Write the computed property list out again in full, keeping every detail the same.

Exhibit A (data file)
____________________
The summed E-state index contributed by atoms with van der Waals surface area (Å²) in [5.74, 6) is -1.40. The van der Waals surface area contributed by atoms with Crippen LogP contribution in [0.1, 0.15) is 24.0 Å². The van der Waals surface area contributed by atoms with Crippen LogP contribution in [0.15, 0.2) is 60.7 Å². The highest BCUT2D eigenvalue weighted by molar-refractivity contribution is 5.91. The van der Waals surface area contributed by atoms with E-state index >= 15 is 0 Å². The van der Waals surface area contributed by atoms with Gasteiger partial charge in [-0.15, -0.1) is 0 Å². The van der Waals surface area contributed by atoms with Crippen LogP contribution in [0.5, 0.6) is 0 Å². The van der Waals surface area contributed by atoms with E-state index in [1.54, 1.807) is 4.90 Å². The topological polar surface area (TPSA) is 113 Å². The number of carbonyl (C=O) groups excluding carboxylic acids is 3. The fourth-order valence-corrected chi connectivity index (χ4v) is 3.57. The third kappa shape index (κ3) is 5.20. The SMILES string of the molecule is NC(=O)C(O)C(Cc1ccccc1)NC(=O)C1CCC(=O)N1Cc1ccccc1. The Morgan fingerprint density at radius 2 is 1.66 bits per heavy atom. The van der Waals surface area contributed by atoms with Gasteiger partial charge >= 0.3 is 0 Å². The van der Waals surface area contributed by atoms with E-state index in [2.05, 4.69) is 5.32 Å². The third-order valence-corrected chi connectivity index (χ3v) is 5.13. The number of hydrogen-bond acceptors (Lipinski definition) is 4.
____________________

The summed E-state index contributed by atoms with van der Waals surface area (Å²) in [5.74, 6) is -1.40. The van der Waals surface area contributed by atoms with Crippen LogP contribution in [0.1, 0.15) is 24.0 Å². The van der Waals surface area contributed by atoms with Crippen LogP contribution in [0.15, 0.2) is 60.7 Å². The highest BCUT2D eigenvalue weighted by molar-refractivity contribution is 5.91. The van der Waals surface area contributed by atoms with E-state index >= 15 is 0 Å². The van der Waals surface area contributed by atoms with Gasteiger partial charge in [-0.15, -0.1) is 0 Å². The van der Waals surface area contributed by atoms with Crippen LogP contribution in [0.5, 0.6) is 0 Å². The van der Waals surface area contributed by atoms with E-state index in [1.54, 1.807) is 4.90 Å². The topological polar surface area (TPSA) is 113 Å². The number of carbonyl (C=O) groups excluding carboxylic acids is 3. The fourth-order valence-corrected chi connectivity index (χ4v) is 3.57. The third kappa shape index (κ3) is 5.20. The SMILES string of the molecule is NC(=O)C(O)C(Cc1ccccc1)NC(=O)C1CCC(=O)N1Cc1ccccc1. The Morgan fingerprint density at radius 2 is 1.66 bits per heavy atom. The van der Waals surface area contributed by atoms with Gasteiger partial charge >= 0.3 is 0 Å². The van der Waals surface area contributed by atoms with E-state index in [2.05, 4.69) is 5.32 Å². The third-order valence-corrected chi connectivity index (χ3v) is 5.13. The number of hydrogen-bond acceptors (Lipinski definition) is 4.